Thirdly, move things around. If you keep the same plant in the same location year after year, the pests can establish a “base of operations”, if you will, nearby and simply wait until you’ve brought their food to them! Rotating your crops helps to prevent this.
(Pro tip- I personally like to use diatomaceous earth to control some of the unwanted critters. It is totally natural, and won’t harm pets or children who like to check out the garden too!)
Firstly, identification. Sometimes it’s easy to spot a diseased plant. Other times, especially for the novice gardener, it’s not.
When out tending the garden, check if it’s just one type of plant in a certain area that is being effected, or if it’s maybe just a single species. (Ex. The onions look off but the cucumbers right next to them don’t.)
Then look it up. Once you have determined it is, in fact, a disease, and which plants are being effected, you can move on to the next step.
Secondly, removal. Get the diseased plants out of the garden ASAP. You don’t want healthy, unaffected plants exposed to the sickly ones if at all possible.
Thirdly, clean up and move around. Disease can live in the soil, so clean up after the harvest is important.
Rotating the location of your crops also helps to keep the garden healthy. Different plants require different nutrients from the soil.
Let’s say plant A absorbs nutrient X from the soil, but plant B absorbs nutrient Y. If you switch the plants location after a harvest, then all the nutrient X will still be available for plant A in plant B’s former location and vice versa. Soil that has had all it’s nutrients depleted is unhealthy.
Unhealthy soil is prime ground for disease.
(Pro tip- There are lots of different varieties of veggies. If there is a particular issue you’re having a hard time fixing, try researching a resistant variety of that plant. These are specific types of plant that are either naturally resistant to disease, or have been made so by man.)
Firstly, preparation. Your best friend will be preparation in this arena. If you get your garden set up for success, you’ll have an easier go of it.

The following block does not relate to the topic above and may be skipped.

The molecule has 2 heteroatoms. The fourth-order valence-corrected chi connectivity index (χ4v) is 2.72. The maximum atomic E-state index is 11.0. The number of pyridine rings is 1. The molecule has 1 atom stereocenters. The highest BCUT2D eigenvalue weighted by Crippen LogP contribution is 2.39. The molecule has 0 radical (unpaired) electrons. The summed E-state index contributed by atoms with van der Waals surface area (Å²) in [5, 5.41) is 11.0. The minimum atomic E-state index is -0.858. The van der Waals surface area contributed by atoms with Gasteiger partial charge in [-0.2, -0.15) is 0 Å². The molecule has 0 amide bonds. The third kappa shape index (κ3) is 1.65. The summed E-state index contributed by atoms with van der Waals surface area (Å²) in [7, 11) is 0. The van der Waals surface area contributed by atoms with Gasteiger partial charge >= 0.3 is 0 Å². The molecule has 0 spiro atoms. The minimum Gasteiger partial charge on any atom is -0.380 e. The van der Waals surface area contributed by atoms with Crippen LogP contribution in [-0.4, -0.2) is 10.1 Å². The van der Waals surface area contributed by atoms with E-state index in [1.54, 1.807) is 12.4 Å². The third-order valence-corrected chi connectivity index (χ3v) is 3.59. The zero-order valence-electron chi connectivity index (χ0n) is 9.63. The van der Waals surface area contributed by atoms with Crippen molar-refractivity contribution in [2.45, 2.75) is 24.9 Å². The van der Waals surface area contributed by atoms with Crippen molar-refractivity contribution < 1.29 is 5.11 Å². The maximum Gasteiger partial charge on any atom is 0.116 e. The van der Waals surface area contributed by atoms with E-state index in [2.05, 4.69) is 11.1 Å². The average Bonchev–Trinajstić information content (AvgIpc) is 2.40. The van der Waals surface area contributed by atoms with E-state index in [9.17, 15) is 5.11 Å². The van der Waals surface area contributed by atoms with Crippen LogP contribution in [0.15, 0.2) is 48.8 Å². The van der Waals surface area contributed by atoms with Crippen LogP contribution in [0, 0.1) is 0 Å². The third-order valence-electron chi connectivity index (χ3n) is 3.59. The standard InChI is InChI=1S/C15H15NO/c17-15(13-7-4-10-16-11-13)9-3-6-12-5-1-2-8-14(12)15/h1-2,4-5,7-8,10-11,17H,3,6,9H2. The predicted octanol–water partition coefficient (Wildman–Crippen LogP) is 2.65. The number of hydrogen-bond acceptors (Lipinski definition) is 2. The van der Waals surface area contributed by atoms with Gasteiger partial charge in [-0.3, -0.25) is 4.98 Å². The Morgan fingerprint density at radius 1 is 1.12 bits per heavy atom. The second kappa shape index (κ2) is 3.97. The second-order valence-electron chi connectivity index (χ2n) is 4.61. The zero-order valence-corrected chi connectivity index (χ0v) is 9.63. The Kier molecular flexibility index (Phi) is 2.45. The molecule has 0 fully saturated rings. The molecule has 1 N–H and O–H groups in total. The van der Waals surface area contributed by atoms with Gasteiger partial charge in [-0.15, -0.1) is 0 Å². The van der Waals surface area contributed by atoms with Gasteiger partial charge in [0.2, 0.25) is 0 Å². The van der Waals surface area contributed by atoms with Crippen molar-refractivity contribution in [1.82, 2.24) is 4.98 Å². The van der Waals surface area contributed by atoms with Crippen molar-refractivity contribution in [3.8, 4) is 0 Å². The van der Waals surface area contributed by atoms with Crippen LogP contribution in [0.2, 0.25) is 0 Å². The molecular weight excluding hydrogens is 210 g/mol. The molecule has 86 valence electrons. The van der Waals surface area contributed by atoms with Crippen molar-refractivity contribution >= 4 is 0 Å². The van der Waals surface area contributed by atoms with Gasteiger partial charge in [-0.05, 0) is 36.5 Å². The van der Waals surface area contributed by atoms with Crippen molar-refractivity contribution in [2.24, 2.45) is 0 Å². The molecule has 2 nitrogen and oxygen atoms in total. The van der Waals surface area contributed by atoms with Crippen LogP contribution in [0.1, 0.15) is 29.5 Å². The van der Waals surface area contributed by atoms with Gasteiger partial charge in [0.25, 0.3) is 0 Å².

You want to try to make sure you have a weed prevention barrier of some kind around the edges of your garden. This can be a raised bed wall, landscaping material (laid down before the soil to prevent anything from growing underneath), or something as simple as cardboard from your most recent Amazon excursion.
Secondly, consistency. Every time you go to tend the garden, pull whatever weeds you find.
However often you actually go tend your garden will also determine how healthy and productive it will be, so checking on it every day would not go amiss.
Thirdly, use caution when weeding. If you get the weed that is currently growing from the root, that one will go away. If you disturb the soil a lot when you do this, however, you risk exposing dormant seeds or off-shoots of the weed to sunlight, which can trigger their germination.
That means more weeds in the same spot you just cleared! So try to disturb the soil as little as possible.
(Pro tip- Mulch! I personally like to use leaves for mulch in most of my garden. The wood chip variety that is common in home improvement and gardening stores are my second favorite, but they don’t add the nutrients that the leaves from last fall do. Mulch of whatever variety keeps light from getting to the weeds so it’s harder for them to grow.)
To harvest or not to harvest?
There is no exact number of days or a specific magic day to harvest your veggies.
The best rule of thumb is to pick your vegetable right before full maturity. Each plant is different in its yield (how much you can get from one plant), it’s time to harvest, and the signs that the time is right for you to collect your bounty.
I suggest checking the seed packets, they usually have typical harvest times and tips. For further details, your local co-op is bound to have many seasoned vegetable growers that are more than happy to share their knowledge with you!
No matter what you decide to grow, the harvest is for sure one of the more fun portions of the gardener’s tasks! Have fun!
Literally enjoy the fruits (or vegetables in this case) of your labor!
With these basics on vegetable gardening, you’ll be prepared to get out there and get growing! If you are growing your own vegetables, please feel free to share your progress and your harvest! We would love to see what you’ve got growing!